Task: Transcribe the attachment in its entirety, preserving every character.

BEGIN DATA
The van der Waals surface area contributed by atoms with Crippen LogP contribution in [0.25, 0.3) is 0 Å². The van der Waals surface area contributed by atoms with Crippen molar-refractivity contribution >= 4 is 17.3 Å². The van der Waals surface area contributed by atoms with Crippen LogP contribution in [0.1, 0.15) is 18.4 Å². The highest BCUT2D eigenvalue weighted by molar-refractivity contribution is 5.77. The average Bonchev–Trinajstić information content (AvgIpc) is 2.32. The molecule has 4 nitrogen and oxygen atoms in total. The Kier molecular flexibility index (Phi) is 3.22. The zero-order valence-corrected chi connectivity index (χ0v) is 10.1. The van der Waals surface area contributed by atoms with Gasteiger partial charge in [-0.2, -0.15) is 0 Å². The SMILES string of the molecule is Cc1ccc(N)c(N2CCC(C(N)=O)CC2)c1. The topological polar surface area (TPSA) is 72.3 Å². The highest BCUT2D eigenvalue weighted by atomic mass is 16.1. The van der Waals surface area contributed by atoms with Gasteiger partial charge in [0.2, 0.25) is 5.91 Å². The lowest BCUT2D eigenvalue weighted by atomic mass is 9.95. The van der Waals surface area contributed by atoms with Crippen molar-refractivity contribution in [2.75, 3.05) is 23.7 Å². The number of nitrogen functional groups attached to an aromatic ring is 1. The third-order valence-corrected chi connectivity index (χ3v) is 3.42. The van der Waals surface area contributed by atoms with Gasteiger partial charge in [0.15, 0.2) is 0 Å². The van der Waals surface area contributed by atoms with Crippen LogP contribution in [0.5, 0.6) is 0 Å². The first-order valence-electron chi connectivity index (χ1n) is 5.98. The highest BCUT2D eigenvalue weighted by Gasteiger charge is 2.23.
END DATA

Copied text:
The van der Waals surface area contributed by atoms with Crippen LogP contribution in [0.25, 0.3) is 0 Å². The van der Waals surface area contributed by atoms with Crippen molar-refractivity contribution >= 4 is 17.3 Å². The van der Waals surface area contributed by atoms with Crippen LogP contribution in [0.1, 0.15) is 18.4 Å². The highest BCUT2D eigenvalue weighted by molar-refractivity contribution is 5.77. The average Bonchev–Trinajstić information content (AvgIpc) is 2.32. The molecule has 4 nitrogen and oxygen atoms in total. The Kier molecular flexibility index (Phi) is 3.22. The zero-order valence-corrected chi connectivity index (χ0v) is 10.1. The van der Waals surface area contributed by atoms with Gasteiger partial charge in [-0.2, -0.15) is 0 Å². The SMILES string of the molecule is Cc1ccc(N)c(N2CCC(C(N)=O)CC2)c1. The topological polar surface area (TPSA) is 72.3 Å². The highest BCUT2D eigenvalue weighted by atomic mass is 16.1. The van der Waals surface area contributed by atoms with Gasteiger partial charge in [0.2, 0.25) is 5.91 Å². The lowest BCUT2D eigenvalue weighted by atomic mass is 9.95. The van der Waals surface area contributed by atoms with Crippen molar-refractivity contribution in [2.75, 3.05) is 23.7 Å². The number of nitrogen functional groups attached to an aromatic ring is 1. The third-order valence-corrected chi connectivity index (χ3v) is 3.42. The van der Waals surface area contributed by atoms with Gasteiger partial charge in [0.15, 0.2) is 0 Å². The van der Waals surface area contributed by atoms with Crippen LogP contribution in [0.5, 0.6) is 0 Å². The first-order valence-electron chi connectivity index (χ1n) is 5.98. The highest BCUT2D eigenvalue weighted by Gasteiger charge is 2.23.